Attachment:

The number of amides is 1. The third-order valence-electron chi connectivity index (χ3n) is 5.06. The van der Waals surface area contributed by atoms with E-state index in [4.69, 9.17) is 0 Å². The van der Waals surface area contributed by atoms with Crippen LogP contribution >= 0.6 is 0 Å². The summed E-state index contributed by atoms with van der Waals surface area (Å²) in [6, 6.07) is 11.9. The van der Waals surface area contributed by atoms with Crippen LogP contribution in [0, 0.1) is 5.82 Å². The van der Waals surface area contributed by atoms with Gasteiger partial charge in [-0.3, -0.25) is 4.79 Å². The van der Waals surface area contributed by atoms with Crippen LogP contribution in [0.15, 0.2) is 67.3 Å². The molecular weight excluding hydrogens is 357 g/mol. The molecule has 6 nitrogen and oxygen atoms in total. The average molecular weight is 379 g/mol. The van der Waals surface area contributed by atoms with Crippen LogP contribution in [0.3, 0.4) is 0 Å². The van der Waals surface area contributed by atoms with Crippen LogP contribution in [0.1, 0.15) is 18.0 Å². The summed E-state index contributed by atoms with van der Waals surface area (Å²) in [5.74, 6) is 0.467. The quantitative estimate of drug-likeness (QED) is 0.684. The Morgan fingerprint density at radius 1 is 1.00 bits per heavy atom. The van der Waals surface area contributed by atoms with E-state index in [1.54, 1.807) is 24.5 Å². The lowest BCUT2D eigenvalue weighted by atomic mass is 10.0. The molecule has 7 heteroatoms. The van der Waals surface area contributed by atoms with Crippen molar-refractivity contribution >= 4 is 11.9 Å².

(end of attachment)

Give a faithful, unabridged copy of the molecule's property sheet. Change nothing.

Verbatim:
The number of amides is 1. The third-order valence-electron chi connectivity index (χ3n) is 5.06. The van der Waals surface area contributed by atoms with E-state index in [4.69, 9.17) is 0 Å². The van der Waals surface area contributed by atoms with Crippen LogP contribution >= 0.6 is 0 Å². The summed E-state index contributed by atoms with van der Waals surface area (Å²) in [6, 6.07) is 11.9. The van der Waals surface area contributed by atoms with Crippen LogP contribution in [0, 0.1) is 5.82 Å². The van der Waals surface area contributed by atoms with Gasteiger partial charge in [-0.3, -0.25) is 4.79 Å². The van der Waals surface area contributed by atoms with Crippen LogP contribution in [0.15, 0.2) is 67.3 Å². The molecular weight excluding hydrogens is 357 g/mol. The molecule has 6 nitrogen and oxygen atoms in total. The average molecular weight is 379 g/mol. The van der Waals surface area contributed by atoms with Crippen LogP contribution in [0.3, 0.4) is 0 Å². The van der Waals surface area contributed by atoms with Crippen LogP contribution in [0.1, 0.15) is 18.0 Å². The summed E-state index contributed by atoms with van der Waals surface area (Å²) in [5.74, 6) is 0.467. The quantitative estimate of drug-likeness (QED) is 0.684. The Morgan fingerprint density at radius 1 is 1.00 bits per heavy atom. The van der Waals surface area contributed by atoms with E-state index in [1.54, 1.807) is 24.5 Å². The lowest BCUT2D eigenvalue weighted by atomic mass is 10.0. The molecule has 7 heteroatoms. The van der Waals surface area contributed by atoms with Crippen molar-refractivity contribution >= 4 is 11.9 Å².